Relative to the plow body embodiments shown in FIGS. 4 and 5, the FIG. 6 configuration features a second surface portion which is rearwardly upwardly extending, as opposed to the forwardly upwardly extending second surface portions in the embodiments of FIGS. 4 and 5. As a result, the plow body shown in FIG. 6 does not have a forwardly upwardly extending surface to provide a downwardly directing action on the concrete being screeded, as in the embodiments of FIGS. 4 and 5. Nonetheless, the FIG. 6 embodiment does provide an extended surface area by means of second surface portion 538 and the frontal face of rear wall 512 above its junction with the second surface portion 512, for retention of excess concrete during the screeding operation. Thus, the weight of excess concrete retained on the retention faces of the second surface portion 526 and the frontal surface of the rear wall 512, provides a downwardly directed action on the concrete, as a result of the influence of gravity on the mass of concrete retained on these surface portions.
It will be appreciated that many other configurations of the plow body are possible within the broad scope of the invention, encompassing many different potentially useful arrangements of constituent surface portions and angular relationships between such surface portions.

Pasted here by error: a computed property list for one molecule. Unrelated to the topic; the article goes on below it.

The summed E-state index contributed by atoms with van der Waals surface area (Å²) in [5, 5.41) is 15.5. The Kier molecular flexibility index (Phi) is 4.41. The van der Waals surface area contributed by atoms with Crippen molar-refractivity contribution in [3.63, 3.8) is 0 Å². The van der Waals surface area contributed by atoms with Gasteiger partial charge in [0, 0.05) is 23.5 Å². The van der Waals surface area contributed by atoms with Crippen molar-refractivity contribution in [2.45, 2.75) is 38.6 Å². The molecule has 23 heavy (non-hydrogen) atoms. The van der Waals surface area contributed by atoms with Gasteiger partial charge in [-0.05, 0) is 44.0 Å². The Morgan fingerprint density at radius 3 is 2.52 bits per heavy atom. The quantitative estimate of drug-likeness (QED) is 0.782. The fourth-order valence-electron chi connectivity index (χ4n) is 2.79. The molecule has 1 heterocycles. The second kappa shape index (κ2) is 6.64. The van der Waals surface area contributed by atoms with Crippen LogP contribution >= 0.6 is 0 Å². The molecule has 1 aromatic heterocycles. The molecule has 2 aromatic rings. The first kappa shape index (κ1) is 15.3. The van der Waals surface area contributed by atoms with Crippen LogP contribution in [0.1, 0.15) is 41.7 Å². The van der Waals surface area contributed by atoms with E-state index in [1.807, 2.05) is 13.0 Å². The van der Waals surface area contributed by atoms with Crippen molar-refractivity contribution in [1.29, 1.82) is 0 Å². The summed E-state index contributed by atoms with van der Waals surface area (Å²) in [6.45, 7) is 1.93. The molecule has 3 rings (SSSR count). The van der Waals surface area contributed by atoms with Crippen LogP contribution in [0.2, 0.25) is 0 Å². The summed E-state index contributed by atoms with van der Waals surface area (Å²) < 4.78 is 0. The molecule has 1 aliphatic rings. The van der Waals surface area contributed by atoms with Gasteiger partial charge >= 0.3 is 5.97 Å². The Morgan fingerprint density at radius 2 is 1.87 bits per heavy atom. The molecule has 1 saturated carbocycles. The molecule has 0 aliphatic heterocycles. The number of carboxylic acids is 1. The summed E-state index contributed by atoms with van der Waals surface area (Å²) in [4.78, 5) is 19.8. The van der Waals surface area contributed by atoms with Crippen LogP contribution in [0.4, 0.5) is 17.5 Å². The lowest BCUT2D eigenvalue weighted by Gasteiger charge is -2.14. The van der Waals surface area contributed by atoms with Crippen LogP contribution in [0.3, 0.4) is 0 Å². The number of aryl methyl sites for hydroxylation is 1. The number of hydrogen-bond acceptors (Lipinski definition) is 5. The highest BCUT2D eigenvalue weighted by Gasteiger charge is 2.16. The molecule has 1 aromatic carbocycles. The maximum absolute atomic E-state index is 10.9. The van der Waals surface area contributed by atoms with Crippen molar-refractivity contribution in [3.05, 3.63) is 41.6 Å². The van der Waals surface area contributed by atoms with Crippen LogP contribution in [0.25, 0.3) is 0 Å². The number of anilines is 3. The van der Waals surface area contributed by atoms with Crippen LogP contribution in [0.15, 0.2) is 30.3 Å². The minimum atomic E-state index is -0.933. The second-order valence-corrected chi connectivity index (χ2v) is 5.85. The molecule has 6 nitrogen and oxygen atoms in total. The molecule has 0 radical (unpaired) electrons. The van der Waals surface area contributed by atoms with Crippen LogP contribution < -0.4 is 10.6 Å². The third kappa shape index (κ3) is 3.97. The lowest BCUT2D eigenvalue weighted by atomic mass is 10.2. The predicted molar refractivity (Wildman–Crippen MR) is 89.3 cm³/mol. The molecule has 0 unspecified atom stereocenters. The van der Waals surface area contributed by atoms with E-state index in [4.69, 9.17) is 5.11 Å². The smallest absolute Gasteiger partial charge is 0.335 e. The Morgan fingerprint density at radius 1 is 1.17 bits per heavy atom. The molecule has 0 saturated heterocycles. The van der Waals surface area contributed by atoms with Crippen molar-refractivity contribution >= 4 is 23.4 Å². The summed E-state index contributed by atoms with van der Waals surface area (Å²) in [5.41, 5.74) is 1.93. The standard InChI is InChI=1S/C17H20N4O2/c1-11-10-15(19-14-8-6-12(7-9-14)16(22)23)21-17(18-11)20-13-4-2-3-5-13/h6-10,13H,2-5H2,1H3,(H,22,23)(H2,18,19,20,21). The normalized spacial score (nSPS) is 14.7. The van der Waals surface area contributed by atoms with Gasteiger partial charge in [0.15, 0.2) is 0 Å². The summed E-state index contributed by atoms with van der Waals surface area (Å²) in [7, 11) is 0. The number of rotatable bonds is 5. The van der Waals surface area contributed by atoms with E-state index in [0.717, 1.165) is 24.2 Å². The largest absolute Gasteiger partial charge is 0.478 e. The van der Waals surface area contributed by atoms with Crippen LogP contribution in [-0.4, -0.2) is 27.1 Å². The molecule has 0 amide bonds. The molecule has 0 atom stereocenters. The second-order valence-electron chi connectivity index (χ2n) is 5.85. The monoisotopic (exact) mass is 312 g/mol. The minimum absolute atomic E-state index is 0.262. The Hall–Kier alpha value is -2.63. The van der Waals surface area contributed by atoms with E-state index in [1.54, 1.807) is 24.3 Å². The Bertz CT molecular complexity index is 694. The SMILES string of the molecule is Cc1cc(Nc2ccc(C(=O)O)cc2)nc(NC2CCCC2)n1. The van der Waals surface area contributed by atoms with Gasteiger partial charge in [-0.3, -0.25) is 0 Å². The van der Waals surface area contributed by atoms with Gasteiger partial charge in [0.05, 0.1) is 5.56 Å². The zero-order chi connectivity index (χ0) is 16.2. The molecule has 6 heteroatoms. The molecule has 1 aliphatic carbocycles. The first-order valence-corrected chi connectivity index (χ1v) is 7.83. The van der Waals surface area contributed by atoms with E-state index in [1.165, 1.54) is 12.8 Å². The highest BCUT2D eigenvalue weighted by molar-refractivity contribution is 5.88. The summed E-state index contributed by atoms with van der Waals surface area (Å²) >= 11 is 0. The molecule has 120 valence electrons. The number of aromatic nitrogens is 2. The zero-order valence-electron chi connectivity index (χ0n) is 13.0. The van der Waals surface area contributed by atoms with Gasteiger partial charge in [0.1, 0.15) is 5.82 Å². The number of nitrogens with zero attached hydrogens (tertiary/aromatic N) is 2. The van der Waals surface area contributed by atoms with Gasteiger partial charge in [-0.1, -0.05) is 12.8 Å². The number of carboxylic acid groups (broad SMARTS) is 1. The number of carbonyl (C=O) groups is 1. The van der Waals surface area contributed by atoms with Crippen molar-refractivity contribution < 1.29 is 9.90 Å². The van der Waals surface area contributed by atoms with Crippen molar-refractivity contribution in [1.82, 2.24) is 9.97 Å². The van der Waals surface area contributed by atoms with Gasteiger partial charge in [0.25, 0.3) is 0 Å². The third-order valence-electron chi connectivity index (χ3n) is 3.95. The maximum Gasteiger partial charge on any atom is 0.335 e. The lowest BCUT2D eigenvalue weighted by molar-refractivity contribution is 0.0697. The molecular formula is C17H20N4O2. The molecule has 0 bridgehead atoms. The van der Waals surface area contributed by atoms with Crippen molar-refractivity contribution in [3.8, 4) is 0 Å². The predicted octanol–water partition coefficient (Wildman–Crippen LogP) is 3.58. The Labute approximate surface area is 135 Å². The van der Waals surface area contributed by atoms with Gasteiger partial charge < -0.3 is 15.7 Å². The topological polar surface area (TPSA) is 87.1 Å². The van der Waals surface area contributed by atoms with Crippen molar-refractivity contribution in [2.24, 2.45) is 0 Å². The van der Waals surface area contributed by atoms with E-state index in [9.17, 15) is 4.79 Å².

It also will be appreciated that the provision of a screed having a plow body of the character described is highly beneficial in facilitating a high speed, high-efficiency screeding operation, in which the applied concrete is directed by the plow body to the leading and trailing screed plates in succession, to achieve a rapid application to the concrete of a screeded surface, and a high level of consolidation of the concrete in the screeding operation.